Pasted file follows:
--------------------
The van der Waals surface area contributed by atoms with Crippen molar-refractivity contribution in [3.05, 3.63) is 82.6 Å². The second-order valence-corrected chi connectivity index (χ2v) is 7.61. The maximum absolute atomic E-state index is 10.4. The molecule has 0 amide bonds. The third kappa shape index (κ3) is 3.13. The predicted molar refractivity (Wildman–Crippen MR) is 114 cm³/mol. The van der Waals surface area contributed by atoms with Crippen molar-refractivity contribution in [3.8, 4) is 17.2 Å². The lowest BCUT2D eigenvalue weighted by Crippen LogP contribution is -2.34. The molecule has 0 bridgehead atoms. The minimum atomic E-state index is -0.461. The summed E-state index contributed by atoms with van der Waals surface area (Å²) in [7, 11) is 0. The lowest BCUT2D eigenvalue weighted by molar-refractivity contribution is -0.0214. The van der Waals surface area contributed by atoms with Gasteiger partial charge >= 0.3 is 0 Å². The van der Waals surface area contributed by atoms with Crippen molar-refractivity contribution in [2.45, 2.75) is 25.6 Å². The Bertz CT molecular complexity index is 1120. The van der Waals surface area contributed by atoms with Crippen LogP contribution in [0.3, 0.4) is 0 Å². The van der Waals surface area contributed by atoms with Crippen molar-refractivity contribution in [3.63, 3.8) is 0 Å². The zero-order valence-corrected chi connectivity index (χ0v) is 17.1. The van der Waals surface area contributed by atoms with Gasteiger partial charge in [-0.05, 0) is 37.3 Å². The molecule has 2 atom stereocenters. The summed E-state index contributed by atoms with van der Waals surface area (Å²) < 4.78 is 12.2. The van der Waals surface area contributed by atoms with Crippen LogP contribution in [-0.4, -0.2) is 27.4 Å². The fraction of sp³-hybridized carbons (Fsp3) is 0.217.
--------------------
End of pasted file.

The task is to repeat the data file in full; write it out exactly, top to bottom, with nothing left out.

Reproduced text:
The van der Waals surface area contributed by atoms with Crippen molar-refractivity contribution in [3.05, 3.63) is 82.6 Å². The second-order valence-corrected chi connectivity index (χ2v) is 7.61. The maximum absolute atomic E-state index is 10.4. The molecule has 0 amide bonds. The third kappa shape index (κ3) is 3.13. The predicted molar refractivity (Wildman–Crippen MR) is 114 cm³/mol. The van der Waals surface area contributed by atoms with Crippen molar-refractivity contribution in [3.8, 4) is 17.2 Å². The lowest BCUT2D eigenvalue weighted by Crippen LogP contribution is -2.34. The molecule has 0 bridgehead atoms. The minimum atomic E-state index is -0.461. The summed E-state index contributed by atoms with van der Waals surface area (Å²) in [7, 11) is 0. The lowest BCUT2D eigenvalue weighted by molar-refractivity contribution is -0.0214. The van der Waals surface area contributed by atoms with Gasteiger partial charge >= 0.3 is 0 Å². The van der Waals surface area contributed by atoms with Crippen molar-refractivity contribution in [2.45, 2.75) is 25.6 Å². The Bertz CT molecular complexity index is 1120. The van der Waals surface area contributed by atoms with Crippen LogP contribution in [0.3, 0.4) is 0 Å². The van der Waals surface area contributed by atoms with Crippen molar-refractivity contribution in [3.63, 3.8) is 0 Å². The zero-order valence-corrected chi connectivity index (χ0v) is 17.1. The van der Waals surface area contributed by atoms with Gasteiger partial charge in [-0.05, 0) is 37.3 Å². The molecule has 2 atom stereocenters. The summed E-state index contributed by atoms with van der Waals surface area (Å²) < 4.78 is 12.2. The van der Waals surface area contributed by atoms with Crippen LogP contribution in [-0.4, -0.2) is 27.4 Å². The fraction of sp³-hybridized carbons (Fsp3) is 0.217.